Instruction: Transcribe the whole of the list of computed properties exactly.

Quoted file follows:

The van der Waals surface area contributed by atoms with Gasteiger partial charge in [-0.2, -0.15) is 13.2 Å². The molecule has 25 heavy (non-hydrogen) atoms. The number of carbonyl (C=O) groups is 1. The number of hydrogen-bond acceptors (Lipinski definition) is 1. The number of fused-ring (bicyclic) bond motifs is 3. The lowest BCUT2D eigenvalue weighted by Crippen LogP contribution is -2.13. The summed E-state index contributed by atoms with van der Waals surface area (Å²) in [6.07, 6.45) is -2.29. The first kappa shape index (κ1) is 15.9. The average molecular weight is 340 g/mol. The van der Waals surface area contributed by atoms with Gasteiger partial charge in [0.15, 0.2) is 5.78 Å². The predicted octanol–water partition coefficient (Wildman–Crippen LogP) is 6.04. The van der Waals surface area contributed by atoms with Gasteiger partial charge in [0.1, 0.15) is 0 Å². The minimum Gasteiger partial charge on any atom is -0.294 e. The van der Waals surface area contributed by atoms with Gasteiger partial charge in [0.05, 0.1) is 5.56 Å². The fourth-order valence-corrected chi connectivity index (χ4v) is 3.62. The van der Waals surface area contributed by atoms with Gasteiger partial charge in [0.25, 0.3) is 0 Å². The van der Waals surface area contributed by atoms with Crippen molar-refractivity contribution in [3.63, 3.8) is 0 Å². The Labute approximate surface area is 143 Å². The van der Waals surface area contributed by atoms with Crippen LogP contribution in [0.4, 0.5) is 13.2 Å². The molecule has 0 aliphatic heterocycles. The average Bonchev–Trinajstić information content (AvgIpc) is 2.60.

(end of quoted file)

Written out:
The van der Waals surface area contributed by atoms with Gasteiger partial charge in [-0.2, -0.15) is 13.2 Å². The molecule has 25 heavy (non-hydrogen) atoms. The number of carbonyl (C=O) groups is 1. The number of hydrogen-bond acceptors (Lipinski definition) is 1. The number of fused-ring (bicyclic) bond motifs is 3. The lowest BCUT2D eigenvalue weighted by Crippen LogP contribution is -2.13. The summed E-state index contributed by atoms with van der Waals surface area (Å²) in [6.07, 6.45) is -2.29. The first kappa shape index (κ1) is 15.9. The average molecular weight is 340 g/mol. The van der Waals surface area contributed by atoms with Gasteiger partial charge in [0.15, 0.2) is 5.78 Å². The predicted octanol–water partition coefficient (Wildman–Crippen LogP) is 6.04. The van der Waals surface area contributed by atoms with Gasteiger partial charge in [0.1, 0.15) is 0 Å². The minimum Gasteiger partial charge on any atom is -0.294 e. The van der Waals surface area contributed by atoms with Gasteiger partial charge in [0.05, 0.1) is 5.56 Å². The fourth-order valence-corrected chi connectivity index (χ4v) is 3.62. The van der Waals surface area contributed by atoms with Gasteiger partial charge in [0.25, 0.3) is 0 Å². The van der Waals surface area contributed by atoms with Crippen molar-refractivity contribution in [3.63, 3.8) is 0 Å². The Labute approximate surface area is 143 Å². The van der Waals surface area contributed by atoms with Crippen LogP contribution in [0.4, 0.5) is 13.2 Å². The molecule has 0 aliphatic heterocycles. The average Bonchev–Trinajstić information content (AvgIpc) is 2.60.